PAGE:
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Leather Conditioner Recipe


New in Town
As in the title, pasted below including info on leather care and cleaning, written by a traditional country saddler.
Hope some of you may find it useful.

LEATHER CLEANING AND CONDITIONING: I get asked on UK horse forums how to make leather conditioner and care for veg tanned saddlery leather, hope this article helps.Firstly a bit about oiling and veg tanned leather.NEATSFOOT OIL, is a popular choice to condition modern hides BUT although modern neatsfoot oil is still made from cattle-based products, it has a tendency to speed oxidation of the leather. If mineral oil or other petroleum-based material is added, the product may be called "neatsfoot oil compound".Some brands have also been shown to be adulterated with rapeseed oil, soya oil, and other oils.The addition of mineral oils may lead to more rapid decay of non-synthetic stitching or speed breakdown of the leather itself
You won't always see the damage to the fibres of the hide with the naked eyes and think it's ok to use it but you get down to the cellular level and look at the fibres under a microscope of hide oiled with neatsfoot and you'll see what I mean.

CLEANING THE LEATHER:All I use to clean saddlery is warm water with a liquid soap such as the soap you use for washing up. This is for very dirty tack that comes into my workshop though that is needing lots of cleaning and care.Everyday I would just use a very mild solution of the soap and warm water, rinse with cloth with warm water. Let it dry naturally. Keep an eye on the leather, when it starts looking, feeling dry or creaking, add the leather conditioner to get the fat content back up.Saddle soap (glycerine) is to be avoided,it was ok on old hides but it's not that good for modern hides, the Ph levels are wrong for modern hides. I often get saddles and bridles in for repairs that are covered in hard black lumps, it's the build up from the saddle soap, we call these lumps "jockeys" in the trade and they are very hard to remove having to often resort to scraping them off with a knife and risk damaging the surface of the leather. I have heard of people altering the Ph by melting half a bar of saddle soap in milk and using that, whether this works or not I don't know as I have never tried it.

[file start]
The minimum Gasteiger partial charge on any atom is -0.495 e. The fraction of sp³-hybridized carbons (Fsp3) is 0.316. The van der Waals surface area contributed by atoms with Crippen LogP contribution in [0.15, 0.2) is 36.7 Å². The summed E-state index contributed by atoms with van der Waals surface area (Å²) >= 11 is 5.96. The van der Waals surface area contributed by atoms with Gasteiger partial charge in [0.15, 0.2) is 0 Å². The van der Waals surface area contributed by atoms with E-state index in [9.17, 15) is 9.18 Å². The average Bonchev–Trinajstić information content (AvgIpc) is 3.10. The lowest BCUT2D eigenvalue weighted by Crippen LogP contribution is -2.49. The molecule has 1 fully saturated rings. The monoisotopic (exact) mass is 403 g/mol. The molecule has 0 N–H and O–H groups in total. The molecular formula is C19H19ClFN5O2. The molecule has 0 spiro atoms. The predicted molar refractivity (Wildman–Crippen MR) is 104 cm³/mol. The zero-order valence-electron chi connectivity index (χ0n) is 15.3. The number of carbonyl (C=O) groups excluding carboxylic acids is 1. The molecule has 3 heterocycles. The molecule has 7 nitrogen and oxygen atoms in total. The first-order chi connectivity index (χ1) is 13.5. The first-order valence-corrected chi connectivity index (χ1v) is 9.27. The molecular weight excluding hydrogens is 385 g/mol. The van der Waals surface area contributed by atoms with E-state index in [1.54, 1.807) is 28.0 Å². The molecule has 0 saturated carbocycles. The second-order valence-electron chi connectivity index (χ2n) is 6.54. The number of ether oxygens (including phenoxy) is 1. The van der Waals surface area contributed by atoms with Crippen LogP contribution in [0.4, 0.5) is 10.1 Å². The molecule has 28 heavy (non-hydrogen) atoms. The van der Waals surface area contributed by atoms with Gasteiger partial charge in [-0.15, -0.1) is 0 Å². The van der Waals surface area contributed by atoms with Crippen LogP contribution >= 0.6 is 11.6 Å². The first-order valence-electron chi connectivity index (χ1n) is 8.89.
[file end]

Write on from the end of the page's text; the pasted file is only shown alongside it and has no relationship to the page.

LEATHER CONDITIONER:All veg tanned leather will lose moisture everyday whether it's used or not, best thing to condition leather to make it last is any product without any silicone, spirits, dyes or preservatives (that some modern leather conditioners contain) includes, tallow, bees wax and lanolin or all 3 if possible.I make my own leather conditioner simply because I use so much veg tan in my trade, I have hides that I have hand dressed that are at least 27 years old when I first trained and are as good as new.

HOME MADE LEATHER CONDITIONER:My own recipe is a secret one I have perfected over many years and it's for sale on this site (link removed) it's better than this recipe as this one is a beginners basic one you can make yourself and it will condition your leather reasonably well.You will need to get hold of some beef fat (I make my own fat and tallow but you can use beef dripping bought from supermarket-Waitrose were selling it last time I looked and the name on it is Britannia).You'll need beeswax and some lard (pig fat, again I make my own but you can get it from the supermarket), make sure any product you buy isn't adultered with other ingredients. Try to get it as pure as you can.Do roughly a 50% beef fat, 25 % beeswax and 25% lard,gently melt it down on a low heat and mix it thoroughly.Let it set in an old empty and clean margarine tub, when you use it if it has melted because the weather is warm, shove it in the fridge for 10-20 mins to get the right consistency.This is real old fashioned English Saddler's grease!